March 2 (UPI) -- Tariffs on steel and aluminum announced by U.S. President Donald Trump brought concerns from the very energy sector he's trying to support.
Jack Gerard, the president and CEO of the American Petroleum Institute, said the president's announcement of a 25 percent tariff on steel imports and a 10 percent tariff for aluminum was inconsistent with Trump's goal of U.S. energy dominance.
"The U.S. oil and natural gas industry, in particular, relies on specialty steel for many of its projects that most U.S. steelmakers don't supply," Gerard said in a statement. "Consideration must be given to continue the unprecedented and historic energy renaissance that our industry has driven through important investments that have driven job creation and economic growth."
The United States, at around 10 million barrels per day, is on pace to become the world's largest oil producer. Its shale natural gas is also finding its way to the global market in the form of liquefied natural gas.
Pipelines, meanwhile, could see costs rise. In one of his first moves in office, President Trump streamlined the permit process from the Keystone XL and Dakota Access pipelines through the country.
The U.S. Association of Oil Pipelines said the administration should use caution when considering new tariffs. Hundreds of millions of dollars could be added to the cost of major pipeline projects like Keystone XL and take jobs out of the U.S. economy.
"We are urging the administration to avoid killing U.S. jobs through a steel tariff that impacts pipelines," the trade group's president, Andy Black, said in a statement.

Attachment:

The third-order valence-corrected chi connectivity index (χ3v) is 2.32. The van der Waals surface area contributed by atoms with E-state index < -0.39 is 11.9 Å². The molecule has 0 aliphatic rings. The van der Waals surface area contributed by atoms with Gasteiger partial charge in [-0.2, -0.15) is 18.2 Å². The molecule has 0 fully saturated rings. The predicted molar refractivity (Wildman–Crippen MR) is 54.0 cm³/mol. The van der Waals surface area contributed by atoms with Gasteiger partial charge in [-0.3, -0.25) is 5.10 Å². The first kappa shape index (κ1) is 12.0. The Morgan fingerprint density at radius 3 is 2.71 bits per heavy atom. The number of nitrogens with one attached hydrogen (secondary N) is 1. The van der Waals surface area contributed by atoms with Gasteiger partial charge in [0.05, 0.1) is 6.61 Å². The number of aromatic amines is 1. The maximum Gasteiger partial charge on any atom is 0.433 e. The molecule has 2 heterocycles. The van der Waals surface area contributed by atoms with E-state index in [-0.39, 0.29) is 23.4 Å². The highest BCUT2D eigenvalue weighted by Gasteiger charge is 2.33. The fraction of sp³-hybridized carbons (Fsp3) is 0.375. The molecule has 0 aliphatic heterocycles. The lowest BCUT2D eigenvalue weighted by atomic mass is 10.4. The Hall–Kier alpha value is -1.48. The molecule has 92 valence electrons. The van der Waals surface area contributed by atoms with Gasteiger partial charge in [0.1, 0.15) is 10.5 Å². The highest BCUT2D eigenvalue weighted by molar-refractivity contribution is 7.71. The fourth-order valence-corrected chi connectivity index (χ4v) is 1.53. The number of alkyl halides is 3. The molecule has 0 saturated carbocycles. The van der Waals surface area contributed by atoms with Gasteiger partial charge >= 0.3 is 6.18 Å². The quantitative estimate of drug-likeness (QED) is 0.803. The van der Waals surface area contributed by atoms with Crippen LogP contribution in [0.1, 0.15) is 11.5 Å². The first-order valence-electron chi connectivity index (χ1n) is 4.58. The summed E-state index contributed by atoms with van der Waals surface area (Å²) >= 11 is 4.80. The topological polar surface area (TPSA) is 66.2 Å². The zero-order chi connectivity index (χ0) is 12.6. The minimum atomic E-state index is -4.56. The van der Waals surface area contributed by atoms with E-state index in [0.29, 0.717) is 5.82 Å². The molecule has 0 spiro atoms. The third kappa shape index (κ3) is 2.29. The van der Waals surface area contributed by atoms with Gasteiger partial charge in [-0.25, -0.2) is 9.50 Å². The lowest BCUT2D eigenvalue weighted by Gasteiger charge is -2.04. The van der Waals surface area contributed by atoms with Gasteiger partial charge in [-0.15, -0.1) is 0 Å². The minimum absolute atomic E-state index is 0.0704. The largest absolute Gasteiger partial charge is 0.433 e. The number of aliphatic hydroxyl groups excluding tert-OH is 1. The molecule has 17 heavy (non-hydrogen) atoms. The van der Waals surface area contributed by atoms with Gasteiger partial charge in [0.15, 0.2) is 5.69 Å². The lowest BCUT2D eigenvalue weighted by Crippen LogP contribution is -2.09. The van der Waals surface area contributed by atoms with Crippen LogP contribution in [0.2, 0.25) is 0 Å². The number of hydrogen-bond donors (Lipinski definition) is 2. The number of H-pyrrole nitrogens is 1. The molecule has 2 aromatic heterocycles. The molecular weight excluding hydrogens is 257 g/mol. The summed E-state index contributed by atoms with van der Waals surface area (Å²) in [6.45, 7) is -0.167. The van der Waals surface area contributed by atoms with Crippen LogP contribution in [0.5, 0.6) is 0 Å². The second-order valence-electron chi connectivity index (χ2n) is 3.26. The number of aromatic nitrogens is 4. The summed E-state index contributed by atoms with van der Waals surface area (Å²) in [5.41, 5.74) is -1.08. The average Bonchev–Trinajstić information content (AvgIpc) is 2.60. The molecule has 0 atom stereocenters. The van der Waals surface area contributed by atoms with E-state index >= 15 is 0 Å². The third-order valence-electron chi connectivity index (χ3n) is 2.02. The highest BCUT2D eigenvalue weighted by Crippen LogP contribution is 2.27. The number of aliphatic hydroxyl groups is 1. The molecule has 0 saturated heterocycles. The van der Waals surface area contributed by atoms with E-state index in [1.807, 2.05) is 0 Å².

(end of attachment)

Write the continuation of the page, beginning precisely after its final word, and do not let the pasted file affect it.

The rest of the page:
The AOPL said pipeline-grade steel is a niche industry that U.S. manufacturers have left because of the higher costs and lower margins, compared to other sectors like automotive. Domestic steel capacity isn't strong enough to support pipeline demand in the U.S. energy sector.
"I want to keep prices down, but I also want to make sure that we have a steel industry and an aluminum industry, and we do need that for national defense," Trump said.
According to analysis emailed from commodity pricing group S&P Global Platts, steel users and manufacturers oppose the tariffs. Oil and gas companies, meanwhile, could be forced to cancel projects because of the higher price for steel.
Ole Hanson, the head of commodity strategy at Saxo Bank, told UPI the tariffs won't be good for the U.S. oil industry in particular because of the potential cost escalation and the need for more pipeline capacity.
"The price of oil could potentially benefit from U.S. producers facing higher costs and thereby less appetite for increasing production," he said. "In the short term, however, the price risk is skewed to the downside given the potential impact on risk appetite as seen through lower stocks."
U.S. Commerce Secretary Wilbur Ross recommended the tariffs last month, saying in a report that steel and aluminum import volumes represented a threat to national security. In response to the report, the U.S. Steel Manufacturers Association said tariffs would "allow U.S. producers to reinvest to maintain and strengthen the industry to ensure U.S. steel production can survive to serve U.S. national defense interests."
Equities markets were in the red after the tariff announcement and spilling over to commodities. The price for West Texas Intermediate, the U.S. benchmark for the price of oil, was slightly lower in overnight trading.